Adoption isn't always the Best

Adopt a dog

Adoption isn't always the Best
An Adopted dog that has truly taught their owner about "ownership".

There is always controvery over the choices that people make. There is always that one person who can find the wrong in any decision that anyone makes. It is just in human nature to judge people on their actions in hopes of them making the "right" choice, in the eyes of strangers anyway. But there is always a phrase that floats around and everyone hears it at least once in their lifetime. "Adopt don't shop". What does that mean for people? This means going to shelters and giving a stray dog or abandoned dog the chance to have a good home with a family.

But is this truly the right way?

Would this truly be the best choice for people to make?

While giving a dog that has never truly had a family a home sounds great, there are many problems that could develop. There are many great things that you would never experience had you never stepped foot in that shelter and saw those big eyes staring at you. But did you truly make the right choice?

Here is a scenario:

You see a small white dog cowering in the corner. He was just recently taken from a home that did not treat him well. He has fears, anxieties, and a look that shows that he has seen many things that most animals shouldn't. You can't help yourself and you sign those papers. You put your name on that line stating you will care for that dog and give him the best of life. In the car, you are feeling proud. You just saved a dog from most likely being euthanized because there are so many shelters that are too full. You would give this guy the life he deserves. But does it really end there? What about after the first day? The second day? The first week? You can see things you didn't see the first time because you were on this high of doing the "right" thing. He barks at people but you make up the excuse "Oh he is just a little scared, it's normal. He is from a shelter". He starts peeing in the house but the excuse "Their previous owner didn't train him right, he doesn't know better". Maybe there are times he growls at family members. You make an excuse. He sometimes is snappy with you. You make an excuse. He does this. He does that. Excuses galore. You see where I'm going with this.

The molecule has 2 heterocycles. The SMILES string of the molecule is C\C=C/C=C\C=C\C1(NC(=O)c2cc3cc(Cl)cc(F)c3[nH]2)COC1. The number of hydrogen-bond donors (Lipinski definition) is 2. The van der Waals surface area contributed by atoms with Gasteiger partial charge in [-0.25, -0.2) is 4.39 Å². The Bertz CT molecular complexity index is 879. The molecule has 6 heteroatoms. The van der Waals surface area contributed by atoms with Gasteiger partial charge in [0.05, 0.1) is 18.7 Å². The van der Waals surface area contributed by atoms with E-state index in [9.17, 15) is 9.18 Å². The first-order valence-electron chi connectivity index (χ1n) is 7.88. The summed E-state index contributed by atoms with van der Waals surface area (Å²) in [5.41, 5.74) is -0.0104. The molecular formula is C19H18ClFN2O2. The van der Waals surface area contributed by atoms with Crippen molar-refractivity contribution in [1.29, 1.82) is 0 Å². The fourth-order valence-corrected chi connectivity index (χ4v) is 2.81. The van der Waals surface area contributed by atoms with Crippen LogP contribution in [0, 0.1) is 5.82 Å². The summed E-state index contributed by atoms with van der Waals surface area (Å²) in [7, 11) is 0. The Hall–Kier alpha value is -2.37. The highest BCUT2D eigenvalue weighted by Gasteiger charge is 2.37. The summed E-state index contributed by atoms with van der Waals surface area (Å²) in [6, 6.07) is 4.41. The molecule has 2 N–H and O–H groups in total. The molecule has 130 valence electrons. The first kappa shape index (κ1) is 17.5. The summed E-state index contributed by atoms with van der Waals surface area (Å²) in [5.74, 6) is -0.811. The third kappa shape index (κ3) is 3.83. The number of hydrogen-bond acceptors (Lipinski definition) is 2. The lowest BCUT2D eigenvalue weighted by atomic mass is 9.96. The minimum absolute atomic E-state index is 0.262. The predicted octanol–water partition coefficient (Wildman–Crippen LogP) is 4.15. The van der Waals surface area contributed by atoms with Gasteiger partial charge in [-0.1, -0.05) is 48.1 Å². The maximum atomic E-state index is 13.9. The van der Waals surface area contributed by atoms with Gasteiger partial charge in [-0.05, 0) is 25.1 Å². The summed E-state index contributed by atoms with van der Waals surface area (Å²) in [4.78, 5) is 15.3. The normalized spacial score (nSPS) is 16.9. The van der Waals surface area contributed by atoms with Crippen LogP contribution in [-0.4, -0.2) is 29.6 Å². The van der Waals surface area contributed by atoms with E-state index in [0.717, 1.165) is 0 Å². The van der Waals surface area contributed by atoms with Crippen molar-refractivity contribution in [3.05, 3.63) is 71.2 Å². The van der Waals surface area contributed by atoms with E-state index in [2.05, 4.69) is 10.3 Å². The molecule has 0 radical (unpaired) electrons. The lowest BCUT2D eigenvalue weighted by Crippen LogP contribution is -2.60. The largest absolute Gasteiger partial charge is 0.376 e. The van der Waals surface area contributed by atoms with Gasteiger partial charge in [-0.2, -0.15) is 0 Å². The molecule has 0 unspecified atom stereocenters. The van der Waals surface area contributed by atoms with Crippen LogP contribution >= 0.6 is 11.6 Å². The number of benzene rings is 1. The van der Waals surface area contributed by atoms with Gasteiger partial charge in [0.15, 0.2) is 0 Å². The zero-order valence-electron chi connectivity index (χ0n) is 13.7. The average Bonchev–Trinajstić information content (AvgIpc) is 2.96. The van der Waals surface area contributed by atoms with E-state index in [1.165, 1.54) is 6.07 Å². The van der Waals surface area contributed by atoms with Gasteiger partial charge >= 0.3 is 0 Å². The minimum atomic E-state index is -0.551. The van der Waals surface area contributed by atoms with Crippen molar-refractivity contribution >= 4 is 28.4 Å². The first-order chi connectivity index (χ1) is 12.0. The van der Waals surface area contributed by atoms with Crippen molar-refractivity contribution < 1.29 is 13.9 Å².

There are no excuses.

You adopted a dog, most likely older because no one will truly give up a dog while they are still cute to them. They were not raised, trained, or treated right.

You signed those papers and took responsibilty for that dog.

And all the problems they brought with them.

You don't just get a perfect dog. You got a hurt dog with trust issues, with anxiety, with medical issues, ect. You can't expect the dog to just figure it out without your help. You can't just think "Well I'm not their old owner, they won't need to fear me or be aggressive". That is the thought process of someone who doesn't understand what it is like for a dog, who was never trained or developed issues that simply weren't fixed, to then be taken away from the only people they may have trusted. Only to then be put in a cage where they are stared at by many strangers, big and small, coming too close for their comfort. There is no escape for them. They are there until they are taken into a room and never come out or they are "lucky" to find someone who puts a leash on them and takes them home. A home they have never been to, a place where they don't know where they are, and with strangers, they don't trust.

Sure they can get used to living there. But are the anxieties gone too? Did all the memories of their past float away, never to return?